Setup 215 prepares the incoming image data for processing by cull 410. Setup 215 processes one tile's worth of image data, on primitive at a time. When it's done processing a primitive, it sends the data to cull 420 (see FIG. 4) in the form of a primitive packet 6000 (see Table 6). Each primitive packet 6000 output from setup 215 represents on primitive: a triangle, line segment, or point. We now briefly describe cull 410 (see FIG. 4) so that the preparatory processing performed by setup 215 )in anticipation of culling) may be more readily understood.
Cull 410 produces the visible stamp portions, or “VSPs” used by subsequent processing stages in pipeline 200. In a preferred embodiment of the present invention, a stamp is a region two pixels by two pixels in dimension; one pixel contains four sample points; and, one tile has 16 stamps (8×8). However, according to the teaching of the present invention, any convenient number of pixels in a stamp, sample, points in a pixel, and pixels in a tile may be used.
Cull 410 receives image data from setup 215 in tile order )in fact in the order that setup 215 receives the image data from sort 320), and culls out those primitives and parts of primitives that definitely do not contribute to a rendered image. Cull 410 accomplishes this in two stages, the MCCAM cull 410 stage and the Z cull 410 stage. MCCAM cull 410, allows detection of those memory elements in a rectangualr, spatially addressable memory array whose “content” (depth values) are greater than a given value. Spatially addressable memory is known.
To prepare the incoming image data for processing by MCCAM cull, setup 215, for each primitive: (a) determines the dimensions of a tight; and, (b) computes a minimum depth value “Zmin,” for that part of the primitive that intersects the tile. This is beneficial because MCCAM cull 410 uses the dimensions of the bounding box and the minimum depth value to determine which of multiple “stamps,” each stamp lying within the dimensions of the bounding box, may contain depth values less than Zmin. The procedures for determining the dimensions of a bounding box and the procedures for producing a minimum depth value are described in greater detail below. (For purposes of simplifying the description, those stamps that lie within the dimensions of the bounding box are hereinafter, referred to as “candidate stamps.”)
Z cull 410 refines the work performed by MCCAM cull 410 in the process of determining which samples are visible, by taking these candidates stamps, and if they are part of the primitive, computing the actual depth value for samples in that stamp. This more accurate depth value is then compared, on a samplebysample basis, to the zvalues stored in a zbuffer memory in cull 410 to determine if the sample is visible. A samplebysample basis simply means that each sample is compared individually, as compared to a step where a whole bounding box is compared at once.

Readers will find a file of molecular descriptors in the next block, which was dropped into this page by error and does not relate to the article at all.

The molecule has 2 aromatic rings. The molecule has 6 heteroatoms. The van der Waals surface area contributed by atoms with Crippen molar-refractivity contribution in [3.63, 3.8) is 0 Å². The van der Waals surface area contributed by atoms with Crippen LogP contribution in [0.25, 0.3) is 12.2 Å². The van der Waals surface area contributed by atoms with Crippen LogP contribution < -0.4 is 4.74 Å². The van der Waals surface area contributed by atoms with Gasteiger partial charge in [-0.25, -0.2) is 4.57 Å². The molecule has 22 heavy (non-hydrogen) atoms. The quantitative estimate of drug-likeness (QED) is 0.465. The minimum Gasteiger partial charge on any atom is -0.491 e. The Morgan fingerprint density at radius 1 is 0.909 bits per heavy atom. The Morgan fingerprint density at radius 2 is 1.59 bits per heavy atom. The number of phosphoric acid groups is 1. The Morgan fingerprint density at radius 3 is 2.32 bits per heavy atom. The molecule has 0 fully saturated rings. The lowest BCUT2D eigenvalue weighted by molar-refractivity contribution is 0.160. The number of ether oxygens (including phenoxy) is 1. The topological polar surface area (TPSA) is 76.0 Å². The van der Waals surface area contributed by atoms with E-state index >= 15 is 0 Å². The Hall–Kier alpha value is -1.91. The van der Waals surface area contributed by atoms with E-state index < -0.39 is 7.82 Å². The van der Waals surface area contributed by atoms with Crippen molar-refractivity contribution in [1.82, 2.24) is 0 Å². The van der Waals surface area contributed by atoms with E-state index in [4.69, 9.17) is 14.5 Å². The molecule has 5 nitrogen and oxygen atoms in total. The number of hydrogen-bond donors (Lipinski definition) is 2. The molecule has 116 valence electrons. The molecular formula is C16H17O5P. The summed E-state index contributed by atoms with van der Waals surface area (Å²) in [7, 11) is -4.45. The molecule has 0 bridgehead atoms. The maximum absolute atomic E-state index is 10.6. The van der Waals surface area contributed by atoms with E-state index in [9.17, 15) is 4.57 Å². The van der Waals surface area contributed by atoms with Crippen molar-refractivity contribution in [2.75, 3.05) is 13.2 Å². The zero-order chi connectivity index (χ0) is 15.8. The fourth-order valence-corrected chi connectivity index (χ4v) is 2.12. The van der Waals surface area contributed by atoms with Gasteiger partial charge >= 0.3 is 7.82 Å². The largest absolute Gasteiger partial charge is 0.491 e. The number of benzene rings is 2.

For those primitives that are lines and triangles, setup 215 also calculates spatial derivatives. A spatial derivative is a partial derivative of the depth value. Spatial derivatives are also known as Zslopes, or depth gradients. As discussed above, the minimum depth value and a bounding box are utilized by MCCAM cull 410. Setup 215 also determines a reference stamp in the bounding box (discussed in greater detail below in section 5.4.10). The depth gradients and zref used by Zcull 410. Line (edge) slopes, intersections, and corners (top and bottom) are used by Zcull 410 for edge walking.
5.2.1 Interface I/O With Other Processing Stages of the Pipeline
Setup 215 interfaces with a previous stage of pipeline 200, for example, sort 320 (see FIG. 3), and a subsequent stage of pipeline 200, for example, cull 410 (see FIG. 4). We now discuss sort 320 out put packets.
5.2.1.1 Sort 320 Setup 215 Interface
Referring to table 1, there is shown an example of a begin frame packet 1000, for delimiting the beginning of a frame of image data. Begin frame packet 1000 is received by setup 215 from sort 320. Referring to table 2, there is shown and example of a begin tile packet 2000, for delimiting the beginning of that particular tile's worth of image data.
Referring to table 4, there a shown an example of a clear packet 4000, for indicating a buffer clear event. Referring to table 5, there is shown an example of a cull packet 5000, for indicating, among other things the packet type 5010. Referring to table 6, there is shown an example of an end frame packet 6000, for indicating by sort 320, the end of a frame of image data. Referring to table 7, there is shown an example of a primitive packet 7000, for identifying information with respect to a primitive. Sort 320 sends on primitive packet 7000 to setup 215 for each primitive.
5.2.1.2 Setup 215 Cull 410 Interface
Referring to table 8, there is shown an example of a setup output primitive packet 8000, for indicating to a subsequent stage of pipeline 200, for example, cull 410, a primitive's information, including, information determined by setup 215. Such setup 215 determined information is discussed in greater detail below.
5.2.2 Setup Primitives
To set the context of the present invention, we briefly describe geometric primitives, including, for example, polygons, lines, and points.
5.2.2.1 Polygons